The Courier News from Blytheville, Arkansas on June 28, 1950 · Page 1
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The Courier News from Blytheville, Arkansas · Page 1

Blytheville, Arkansas
Issue Date:
Wednesday, June 28, 1950
Page 1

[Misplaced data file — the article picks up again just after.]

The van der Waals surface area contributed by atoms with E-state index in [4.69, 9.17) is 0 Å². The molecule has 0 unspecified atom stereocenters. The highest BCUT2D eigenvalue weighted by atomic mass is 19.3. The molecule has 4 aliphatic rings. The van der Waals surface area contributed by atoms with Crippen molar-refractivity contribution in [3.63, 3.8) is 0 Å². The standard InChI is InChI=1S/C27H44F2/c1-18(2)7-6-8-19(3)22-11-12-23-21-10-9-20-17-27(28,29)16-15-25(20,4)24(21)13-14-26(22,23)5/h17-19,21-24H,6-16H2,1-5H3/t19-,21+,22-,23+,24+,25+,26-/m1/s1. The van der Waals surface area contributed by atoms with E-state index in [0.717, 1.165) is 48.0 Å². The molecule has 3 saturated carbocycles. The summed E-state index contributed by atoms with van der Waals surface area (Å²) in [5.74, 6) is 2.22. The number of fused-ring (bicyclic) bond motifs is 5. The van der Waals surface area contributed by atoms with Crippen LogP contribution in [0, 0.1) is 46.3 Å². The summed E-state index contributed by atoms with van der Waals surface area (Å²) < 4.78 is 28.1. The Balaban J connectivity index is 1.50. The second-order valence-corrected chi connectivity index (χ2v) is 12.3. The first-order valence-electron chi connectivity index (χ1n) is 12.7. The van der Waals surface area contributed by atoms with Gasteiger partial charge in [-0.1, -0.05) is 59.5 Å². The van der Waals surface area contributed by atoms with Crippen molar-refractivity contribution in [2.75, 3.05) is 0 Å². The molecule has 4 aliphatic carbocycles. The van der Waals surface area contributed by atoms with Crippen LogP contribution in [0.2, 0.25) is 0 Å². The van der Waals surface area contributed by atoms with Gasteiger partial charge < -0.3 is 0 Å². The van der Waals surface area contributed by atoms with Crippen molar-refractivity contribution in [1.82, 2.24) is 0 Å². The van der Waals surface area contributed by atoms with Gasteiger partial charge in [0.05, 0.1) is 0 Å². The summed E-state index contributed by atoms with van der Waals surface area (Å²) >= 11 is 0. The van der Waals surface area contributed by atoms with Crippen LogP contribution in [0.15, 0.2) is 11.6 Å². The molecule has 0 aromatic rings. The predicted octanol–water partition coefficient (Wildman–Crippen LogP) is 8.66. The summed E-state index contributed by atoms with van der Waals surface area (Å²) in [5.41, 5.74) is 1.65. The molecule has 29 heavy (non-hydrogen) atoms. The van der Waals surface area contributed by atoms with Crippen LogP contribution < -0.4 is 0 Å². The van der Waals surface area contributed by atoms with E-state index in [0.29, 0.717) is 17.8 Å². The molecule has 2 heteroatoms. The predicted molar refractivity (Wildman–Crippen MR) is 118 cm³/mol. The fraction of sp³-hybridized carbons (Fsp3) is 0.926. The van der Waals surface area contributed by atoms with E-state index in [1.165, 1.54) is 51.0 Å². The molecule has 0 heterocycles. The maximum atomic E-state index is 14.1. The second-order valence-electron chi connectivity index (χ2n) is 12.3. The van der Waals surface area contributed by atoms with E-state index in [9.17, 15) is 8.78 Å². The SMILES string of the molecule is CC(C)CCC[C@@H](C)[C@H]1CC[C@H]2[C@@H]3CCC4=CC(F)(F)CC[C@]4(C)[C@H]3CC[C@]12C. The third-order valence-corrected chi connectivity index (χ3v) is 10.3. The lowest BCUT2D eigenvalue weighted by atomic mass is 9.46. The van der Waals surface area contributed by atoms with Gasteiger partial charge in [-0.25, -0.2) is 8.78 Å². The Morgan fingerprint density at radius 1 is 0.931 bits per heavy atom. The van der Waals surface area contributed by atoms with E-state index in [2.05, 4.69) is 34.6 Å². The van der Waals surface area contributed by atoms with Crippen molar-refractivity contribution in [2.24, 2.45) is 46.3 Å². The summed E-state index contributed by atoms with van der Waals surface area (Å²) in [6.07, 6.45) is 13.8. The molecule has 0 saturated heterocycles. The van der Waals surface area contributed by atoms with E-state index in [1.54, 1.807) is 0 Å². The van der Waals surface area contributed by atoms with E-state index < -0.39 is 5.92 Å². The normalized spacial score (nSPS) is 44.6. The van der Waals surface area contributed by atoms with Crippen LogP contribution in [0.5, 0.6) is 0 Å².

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BLYTHEVILLE COURIER NEWS THE DOMINANT NEWSPAPER OF NORTHTA «T ARKANSAS AND SOUTHEAST MISSOURI VOL. XLVI—NO. 84 Bljtheville Daily Nen Mississippi Valley Leader Blythevllk Courier Blythevllle Herald BLYTHEVILT.E, ARKANSAS, WEDNESDAY, JUNE 28, 1950 FOURTEEN PACKS SINGLE COPIES FIVE CENTS Capture of Seoul Completed; England Offers Naval Forces —Courier News Photo KING SIZED KLAT TIRE—So you think you gol troubles when A tire goes flat on that long- awaited vacation trip? How v, r ould you like to change a steel lire of these gigantic proportions? This one didn't exactly go "flat" but it did slip the wheel much in the manner of a Springfield wagon tire <and put Frisco Engine No, 833 out of commission temporarily. It was still on the Ash Street crossing at noon, today, 'Casey's Iron Horse Threw a Shoe Today To Set Up City Sideshow of 'Jawn Henrys' Attlee's Decision Designed to Lend Support to U.S. LONDON, June 28. (AP)—Prime Minister Attlee announced today Britain has decided to place its naval forces in Japanese waters at the disposal of the United States to support American action in south Korea. Alice said th« British naval forces were offered foi immediate use. He made he announcement in the House of Commons. "1 need scarcely say, thai the Prime Minister speaks for all parties in the House when he makes this announcement," Winston Churchill, leader of the Conservative op- siLion, declared. We shall do our best to give ilm any support lie needs in what seems to me an inescapable duty." AUlee said British forces nroum lapiiri "arc nlmost the some a! those of the U.S. naval forces." The whole House cheered. Tlie announcement came in response A b[g "Iron Horse" threw a shoe here today and set up a down- 'lown sideshow for erstwhile working Blythevillians. Small voys 1 violin lessons went begging and grown men slipped out early Tor their mid-morning coffee to watch modern "Jnwn Henrys" wield the sledge and torch to put a sidetracked "Casey Jones" back on wheels. Meanwhile, the big steam engine 'has perched dejectedly across the Ash Street Crossing since 12:10 a.m. while railroad men mugged hot Java and speculated on a promised new departure. It was still there at noon. Frisco's Engine No. 833 rolled into town last night on a St. Louis La Memphis run and took a company siding to let a north bound passenger train ease by. Being supper time (or whatever meal a night worker eats at that time). Engineer L. W. Anselm said the railroad men took time out lo eat and parked their 101 freight cars on a siding south of the depot. After the passenger passed, the trainmen were moving back to recouplo the cars when one of the engine's huge iron wheels lost tire on the Ash Street crossing. To keep the freight cargo moving, Chaff ce, Mo., moved another engine down which picked up the freight load at 7 o'clock and shuttled it on to Memphis.. It was first thought that a new tire was In order, but jack equipment brought by a Memphis repair crew proved inadequate and it was decided to weld the old one back Into place. The violin lessons? Office work? Oh, well, it's summer and who wants to work oil the time anyway. , Russia Takes Note of Korean Crisis in Press Negro Sought For Robbery f t>i * * ••* ~v -*••>£.* ">.. Three-State Alarm For Blytheville Man The sheriff's office today' sent out i three state alarm for the arrest of John Henry Wilson, Blytheville Negro, who :is wanted on a charge of armed. -: robbery in connection with .tlie'.theft of several hundred dollars-from an elderly Negro woman near Forty and Eight yesterday afternoon. Sheriff William Berryman snid this morning that Wilson entered the home of Ora Russell near Forty and eight, slugged her and took an undetermined. amount of cash which the woman had hidden in her home. Sheriff Berryman said the exact amount taken was not known but it may exceed $1,000. The robbery occurred around 4 p.m. yesterday, Sheriff Berryman said. Officers were not notified until "approximately two hours afterward. Berryman said Wilson's trail was picked up Immediately after officers were notified. The trail led to a grocery store on South I6th Street where officers missed the Negro bj R scant 10 minutes. He lias not been * heard of since. Following the robbery the Negro woman was treated tor cuts and bruises about the head and face. he* U.S/'-Seve: Formosa, today o'r^dered their pianos nd warships to'ljalt attacks pii the Communist mainl'vnd. Thus an uneasy truce prevails in lie civil war The Communistslare free to vlo- ite it, but. only at the risk ot .a lash with the warships, jet fig:rt- rs and bombers of tlie U.S. Seventh Fleet. £•: The cease fire in' : no. way affects he Nationalist guerrillas on the mainland. They have been report- increasingly active in the south ind east. For the time being they :urry the burden of the struggle. The Nationalists acted after Weather Arkansas forecast: Mostly cloudy with scattered thnndershowers i north and west portions this after loa CLOUDY noon and in southeast and cxt-rom south portions tonight. Thursda partly cloudy. Missouri forecast: Cloudy this al ternoon with scattered shoxvers o thunderstorms south and eas! clearing northwest and cloudy soul and east with scattered showers •> thunderstorms southeast and ex treme smith portions tonight; tonight 50's. Minimum this morntnc—62, Maximum yesterday—00. Sunset today—7:17. Sunrise tomorrow—1:50. Precipitation 24 hours to 7 a.m today—none. Total since Jan. 1—33.41. Mean temperature (midway tween high and low)—76. • Normal mean temperature f June—18. This Bate Last Year Minimum this morning—74. Maximum j-cstcrday—95. Prcr-ipilalion Jan. 1 to this dat —31.15. Nationalists Call Truce In Civil War in China Dsceo/ecrns Take Time Out To Play Today Osceola w!H be host lonight to n Play Day Carnival, according to Charles Jolliff. manager of the Chamber of Commerce there. Festivities were lo begin nt 3 and will last until 8 p.m. on the high school campus north of the Osceola High School. The program will include a baseball game, be- twccn the Osceola Junior Legior and the Wilson Junior Legion teams Other features of the program wil include a bathing beauty content W. w. Prewitt, Sr.. Osceola Fire Chief, and Franklin Sanders, Superintendent oT Schools, are among the first entries. During the afternoon concessions ill be available to the public under a cover erected to provide shade. A jitterbug contest will end the day's festivities. Winners will be awarded prizes. Music will be furnished by the Brawley string band. rhe Osceola Fire Department headed a parade yesterday afternoon to publicize the event. The carnival Is being sponsored by the Chamber of Commerce. The summer recreation program will receive the proceeds. Dr. Joe Hughes Is president of the summer program and Mrs. Ed WcLss is general chairman of the carnival. American B-26 Crews Report Knocking Out Six Heavy Red Tanks A SOUTHERN JAPAN AIRBASE, June 28, (/!>>—American B- yii bomber crews returning from combat flights over South Korea reported tonight they hnd knocked out. six heavy Russian tanks on otic mission. Two of the B-25's were reported to have crashed. The crew ot one plane .succeeded in balling out. Returning piloU sold they hnd sighted no Russian InUlL fighter planes but several returning planes were hit by irmchincgiin fire from ground forces. Ben Has New Name for Sid conferred . this mornW f witJT^cn Chouchih-Jou, chHrStf the^CJuncse joint general staff, nnd'-otrrSr'hlgh officers. Temporary Measure It was emphasized that, the ire is a temporary measure. The Nationalist 1 * do not consider dial- it •ies their hands permanently. They "laye vowed to carry the war back .o the mainland. The American note. In which ?resdicnt Truman said the Seventh Fleet would, protect Formosa against invasion and called on : hiung to order a cease fire, ariiv- cd last night. U.S. . charge de'affairs Rouert Strong took it Lo Chiang's surbur- ban homo. He was accompanied by Foreign Minister George Yen, who translated the note for President Chiang. Chiang Lhcn went Into immediate conference with Yen, Premier Cnen Cheng and other officials. News Received Joyously The news of President Truman's move was received Joyously on Formosa and several newspapers issued one-page extras. Formosa has been steeling itself for an expected Red invasion across the 103-mlle- wide waters of Formosa strait. Ych earlier declared that President Truman's order was "a mast welcome sign of comradship in the fight again-st Communism." He called the order "a happy' 1 "I am sure." he added, "the people will welcome President Truman's intervention and feel themselves part of the dmocratic defense against Communism." The official news agency quoted Chen ns saying "the seciuity council should now make a declaration to the effect that Soviet Russia should be held responsible for her direction of the attack on the republic of Korea." Before acting on Washington's demand for a cease fire, official 11 * seemed concerned over povibly ioss of face in breaking off the air and sea attacks now. The last air action came yesterday with raids on Tune Youth Stricken With Polio in NashrilJe Ryal Tune, two year old son of Mr. and Mrs. S. E. Tune, of Blytheville l.s In the Vanderbllt Hospital in Nashville, Tenn., with a mild case of polio, It was reported here today. The child was visiting relatives in Shclbyvlllc. Term., with his mother when he became lil last Wednesday. A Shelbyville doctor reported the Illness fus polio' Thursday and the boy was taken to the Vanderbitt Hospital yestenfay afternoon. Mr. Tune was called last night. to Nashville three Communist air fields and the forces into action did mavsion porls of Swatow and Amoy stales government read on the southeast coast. Official Mouthpiece Of Party Asks, then Answers Questions MOSCOW, June 28. (IP) -Pravda, n the first public Russian com- uent on the new United States policy In the far Pacific, accuser] Americans today of ."direct acts ol TSBrcssion" against both Korea and Communist China, and asked: "have they gone too far." The front page editorial in Pravda, official newspaper of the Communist party central committee said President Truman's order dispatching ships and planes to Korea and Formosa was "further evidence that the American ruling circles no longer confine themselves to the preparations of aggression, but hrive gone over to direct acts of- aggression." ; . ' '. "The v American governrnent;., with its characteristic: in1ceremonipusi?j£i,s regards international law. "is grossly trampling on the United Nations charier, acting as though the United Nations organization did not exist at all," the newspaper said. Routine Handling News of President Truman's statement of yesterday was handled In a routine fnshion by the Moscow press and radio. Pravda published the nctunl news dispatch on pntse three. In four paragraphs. Izvestla, Ihe government, newsimpcr, printed it on the back page. Red Star and Red Fleet, the Army and Navy organs, also published the Tass dispatch on the back pages. Only Pravda. which carries great weight in Russia, mnde an editorial comment. Three dispatches from ?yongyang capital of north Korea, concerning tlie fighting In Korea, were published immediately preceding the dispatch about the statement ol President Truman. Just after tin tory of the President's statemcni cjimc a Tass dispatch from New York, quoting Gen. MacArthur on the military situation in souther! Korea. U.S. action in Formosa, snic Pravda. "Is similar, to American oc cupation of part of Chinese terri tory." Says U.N. Scorned (President Truman announced the O.S Seventh Fleet .would protect Formosa from a Chinese Communist attack and called for the Nationalist regime to hall operations against the Red-occupied mainland of China.) The editorial charged the U.S. government with "grossly scorning" the United Nations charter and with "acting as though the United Nations organization did not exist at all." The United States, the party organ said, had sought to present the U.N. with a "fail accompli" (accomplished fact) in "undertaking its openly aggressive act." "Who authorized the American government to take this step?" Pravda asked. "In putting Us armed the United •h an agrcc- RIJSSIA on Pajtc ^ 'hurchlH'K question "whether the naval forces we have on the spot are such as are necessary to make substantial contribution, relative lo American forces." Attlee sal dlt is "certain thai this country -• !|1 rv:rrv nut Its obligations lr "•'"'"is." Other Obligations He c .. ,.s "already i M carrying a.neavy burden In holding I the line in southeast Asia," where British troops are engaged In fighting Communist-led guerrillas In Mnlnya. He said the British cabinet feels that Russia will not intervene to touch off n global conflict because she definitely does not want war. Asked how British commonwealth countries were chipping in to support U.S. action against the north Koreans, Attlee said; "We have our responsibilities un- Lancy Applies Term 'Liberal' to McMath On Political Tour Southern Korean Army Falls Back From Capital City i By HUSSKI, BKIN'ES 'TOKYO, Thursday June 20. (AP)—South Korea's army, scattered and chewed by big Kussian-innclc tanks o£ the northern invaders, struggled today to form a new line a score of miles south of their fallen capital of Seoul. Seoul and its airfield at Kimpo, 16 miles west, fell to the Communist invadora Wednesday after a see-saw struggle since the start of Ibe lied onslaught Sunday. Situation Serious, President Warns Reserve Officers der the U.N. We have token thi c action, commonwealth countries are equally members of the U.N. and it is, of course, [or them. to ile- Ide what action they will take." British naviil forces are In . Jop- inests' waters on summer exercises.' Thej'. include two cruisers, the Belfast and Jamaica, both armed with six .inch naval rifles; even destroyers, two fighters, n mlnc- sweepei patrol vessel and. one other auxiliary ship. The light fleet aircraft carrier, Triumph, Ls at Hong 'Kong. British bastion off the coast of China about 1,000 mi'jcs to the southwest of Korea. A. V. Harvey, conservative former air. commodore, asked Attlee to strengthen the British Air Force In Hoiig Kong. Attlee assured him "that is another matter which will naturally be taken into consideration." Before Attlee spoke, an officla source reiwrted Britain had offered the U.S. 10 warships for "mercy work." This source pictured Britain- as trying, for the moment, to confine its participation to a non-combatant role. Atllec's statement, several hours later, clarified British intentions. By The Associated Press Ben Lancy has tagged another label on the man he hopes to unseat as governor of Arkansas. Last week the former governor referred to Governor McMntli as "Traditional Sid"—but declared Nfc- wns traditional only when It icrvcd his purpose to be. In speeches Tuesday I,ancy used lie word "liberal" a dofccn or more hues In referring to McMalh, And ic used It 1n a manner to innke It >lr»hi he didn't care much for Ihe McMath brand of "liberalism." Fie apparently was trying lo tie WcMnlh up with national proposals 'avorcd by President 'Truman and its advlsor.s- He expressed opposition lo Ihe Bninnan Plan for federal farm support, national health insurance, anti-poll tax legislation, tlie proposed Fair Employment Practices Commission and others. McMalh hug indicated his own opposition loyal least some of (lie measures mentioned by Laney. •'• •-.. '.-Levels Cjharjfes "The present Governor, however, Is playing around with the people Who are demanding such laws," said Lancy. • McMath, who's been mixing his campaigning with "non-poll tlca] l! nppcarance.s, contented himself Tuesday with n reiteration of his Interest In Arkansas lUvcr development. At Ozark the Governor promisee! that his administration would con- 7-Year-Old Fractures Leg In Swing Fall Betty Ann Moxley, seven-year-old daughter of Mr. and Mrs. W, 1.. Moxley, Enst Main Street, was taken to Campbell's Clinic in Memphis last night after breaking her leg In a fall. Betty Ann was swinging at the playground at the Starvuc Drive In when she lost her balance and fell out of the swing. She received a compound fracture of both bones in her lowrr rl^ht Teg. She Ls in a cast up to her thigh and will be at the clinic in Nfem- phls about a week, her father said. Soybeans Close tinuc a fight In behalf of a development project, which Is designed to make the Arkansas navigable from Tulsa dov.'nslream and to add power and flood control facilities. The project now is tied up waiting foi a congressional appropriation. "Chances of getting the money look slim now." McMath said, "1ml I believe the money can be gotten and this administration will continue to fight hard toward Ihl; end." McMath made two speeches. One was at the annual business meeting of a rural electric co-opcratlvc: the other, nl a meeting of the Junio Chamber of Commerce and other civic groups. Lancy. who concluded Tuesday', stamping with n,.speech at Hope was to rnnV:c five appearances In south Arkansas Wednesday winding up with a speech al Mngnolla Wed nesday night. York Stocks Jly . Nov Jan Mar Open High Low 2!)5-294y. 289 294 2I7',4-'.i 2I9','z 216'.; 21D-218 221',4 21B 223 ",J 221 Closing Quotations: AT&T Aincr Tobncco Anaconrla Copper Beth Slccl Chrysler Coca Coin Gen Electric Gen Motors Montgomery Ward N Y Central Hit Harvester J C Penney Republic Steel Radio . Socony Vacuum 2DR-205! Studebakei 218! 221 223 Standard of N J Rears Packard ....... 56 :t-: 30 I:is s- 13 1146 140 I- 83 5- 5t 112 326 S- 5li ft- 35 71!) 120 30 3, 74 . 45 3 3- No Wartime Panic Buying in City-Except for Tires By CI.AUUK Sl'ARKS Courier .N'cws Staff Wrllcr Korean war affect Blythevllle? Not a ghost ot a chance. Or at least that's the way most of the city's shoppers seem to regard the situation according lo a Courier News survey this morning. A check of representative Blytheville business firms today showed thai only Joe Motorist seems to be concerned about his future and has been laying tn a supply of tires to meet any crisis to that effect. Blythevllle residents weren't jumping to buy goods which were scarce or rationed during World War II. So far, Uncle Sam has given no Indication that the present situation will hit the man on the street and Is doing nothing lo precipitate "scarce buying." Such action apparently would be unfounded at this time. The only marked change noted in city sales was found In the swift Increase In purchases of automobile tires. Om ot six tire dealers polled, three firms rerxwted that sales had jumped about 50 per cent since the outbreak of war in Korea. One noted a 25 to 30 per cent Increase exclusive of a jump dur to hot weather and a fifth reported no Increase All but one reported £ marked Jump In lire buying during the past two days ranging from 30 to 50 per cent. One large dealer in auto llres reported that his district office had informed him tire shipments will be Impeded If not halted by Monday. A poll of Blythevllle automobile dealers showed that people still weren't rushing In to buy although two said they had noticed an increase In Interest during the past two days. That Is, more people have been seen in showrooms lately. One salesman reported this morn- Ing that he sold one automobile yes- terday to a man who wanted belter automobile should the Ko crisis tighten. He didn't wan lo be caught again. Anain this places the mark on .Jo Motorist as four city shoe stores re ported no change whatsoever wit one dealer remarking that the cr! sis hnd hurt his shoe salus. In the grocery business, three larg grocery stores and two neighbor hood groceries saw no change. Sale of colfce, sugar, soap, fals and can ncd goods were proceeding at a nor mal pace. And the ladles aren't worric about Ihelr hosiery cither. Tluc dealers In ladies wearing apparel re ported there had been no change. Loss of Seoul imd Kinipo and conccjiskm Unit Inchon, Seoul's port 20 miles west, was probably untenable, were confirmed by Hit! United SLatcA Defense Department It) Washington. The ComniunlsLs, belrnying the completeness of their invasion preparations, quickly ben tin broadcasting from Seoul, Introduced Lee Sun Yu]i, defense minister ol the northern regime, rus the now mayor of Seoul. 'Lakes Over In the broadcast, heard In Tokyo, Lee even ordered Seoul schools to reopen today, Carrying out President Truman's orders for American ntr and naval support for the html-pressed, south Korean troops, the U.S. Fur East Air Forces announced Its Jet fighters nncl llfiht bombers effectively nHacked north Korean positions northwest, of Seoul on Wednesday. A summary said troop concentrations, truck convoys and railroad yards near Munsan. 25 miles northwest- of Seoul, were bombed. It said ne American F-B2 fighter and a -26 light bomber were reported cslroycd on the ground by strafing the Russfcm-made north Korean Innos. United State,; ground troops are ot being employed, but General flacArthur sent n AlRiinl corps unit o set up a field headquarters spirit-, •here In south Korea today . " " p;- 11. .King. Associated ..._ orreKpondent, reported "/from *^W-: von, 20 miles south of Seoul, (hat he defense forces were trying to' e-foim Just north of Suwon under icn. chlo Byong Duk. south Kocan chief of staff. ' Retreat Still Orderly King said the southerners stilt r cre falling back In order, but that hey hnd been badly mauled by the northern tanks. (The U.S. Defcn.<ie Department denlifled these ns 35-ton Russlcin- nadc T-34's, mounting 7(3 or 8B- ullUmclcr guns, and siruitl 12-lon ins. 1 ;Inn-made T-70's.) .Suwon, according to King, was jam mcd with civilians running T,vay from the Reds approaching rom the north. Korean rumyle.'ul- ir.s tried to whip their badly cbe'r- cd troops into a defense line around Sit won. King snid. There arn stlJl large numbers of south Korean units north of Seoul, he said, who have been virlual- y cut off and Isolated by the sudden advance of the Communists. Seoul was in panic as the northern troops approached. Every road overflowed with fleeing people. lug- King bundles of whatever they could ;alher. The sou the rn troops, (n the! r iiaste to slow ur> the Red advance, blew up bridges south of Seoul, cutting off many who would have escaped, NrwsniRn In Kcranc Three American correspondents. Burton Crane of the New York Times, Frank Gtbncy of Time mag- a/lnc and Kcves Beech of the Chicago Haily News, barely escaped with their lives when a brtduc over the Han River was blown. Scores of dead and. injured Uttered bridge. Truman Comments Only Briefly on Korean Developments WASHINGTON, June 28 —(*)— President Truman said today bo hopes the United States decision to challenge the onward . march of Communism wilt mean "peace In the world. 1 ' The President addressed the ra- serve officers association whos* members stood ami cheered when he cnme before them at the Mayflower Hotel. Smilingly' acknowledging thehr demonstration, Mr. Truman then solemnly told them: "We'face a serious situation." <. He went on to say he hopes hi» : decision would serve the cause of our country arid a peaceful world, Before Mr. Truman spoke, Secre- ary of Defense Louis ^Johnson tie- * ,J>ed (he Sunday night White icclslon to send planes-and ? " the aid, of south.jKorea iCst hour"' liV American Johnsoa/ also loJd the reserve association that the national de- !euse is stronger than ever before In our peacetime history. • Carrying out Mr. Truman's momentous decision, American planes already were in action in Korea. •Supplies on Way From this country, an increasing volume of war materials was pouring into Pacific pipelines to strengthen the front against Communism all along the line drawn by the President against Communist aggression. Top officials here were following reports from Korea cloauly, but Mr. Trumnn had put bis daily schedule largely back on the usual routine after three days devoted almost exclusively to the far Pacific situation. However, the President reserved a major spot on his afternoon conference schedule for a talk with W. Stuart Symington, chairman of the National Resources Security Hoard. That board has the duty of preparing detailed plans for civilian and Industrial mobilization in time of war, Mr. Truman's talk to the reserve as.sociation was off the cuff, without benefit of prepared manuscript. Apjilrtiicled In a chatty vein, he spoke for several minutes without mention of Korea or the week end "developments. Stressing the importance of civ- Ulan as well EUI military sen-Ice, ha said he tins had difficulty in getting the right men to fill important North Korean tanks spearheaded the arlvance on Seoul. The Rcdi Inter broadcast from the capital that an Important announcement would be forthcoming shortly. Pilots returning from American bombing attacks on tlic northern invaders said from nil appearances the capital was In Red hands. Landing at a southern Japanese nirbasc the pilots, some of whose planes were shot up by Red ground force machineguns. said they .saw heavy fighting but were unable to determine how the battle was 30! nt King, who landed at Suwon. 20 miles south of Seoul, said Klmpo airfield, 10 miles west and slightly north of Seoul, had been captured by the Reds. He said Red force. 1 ? were advancing on Suwon, the designated capital of the republic if Seoul fell. King reported Communist troops scarce ly cl(?ht miles from Suwon. . posts In government. the it is not only because of !ov/cr government compensation, he said, but men who serve in government posts have to stand "a certain amount of criticism" that Is "not deserved." Me praised the reserve officers association a"d said be was "proud to be a reserve officer." Then, in a light vein, he said hft .still has a commission although '"I am somewhat beyond the age limit. 1 * "But," he added, "I don't believe they are going to retire me." When he concluded, the presiding officer asked the reserve members for a demonstration of their support for "the commander in chief" /or his "dramatic decision" yesterday. The audience stood and applauded as one man. N. O. Cotton Late Bulletin— BULLETIN WASHINGTON, .lunr 2X. MV- A lop-heavy Senate vole today K.IVC final Congressional approval to a one-year extension of the draft art. The vole was unanimous—76-0. July . Oct. Dec. Mar. May Open High Low Close 3332 3333 3325 3318b . 3230 3284 3264 3K4 , 3271 3274 3253 3253 , 326« 3271 3268 325Ib , 3269 3271 32W 3245 New York Cotton Open High Low close July 3350 3365 3345 3331 Oct 3280 3293 3275 3MO Dec . 3280 32S5 3265 3272 Mar 3282 3285 3265 3271 May 3279 3282 3259 3263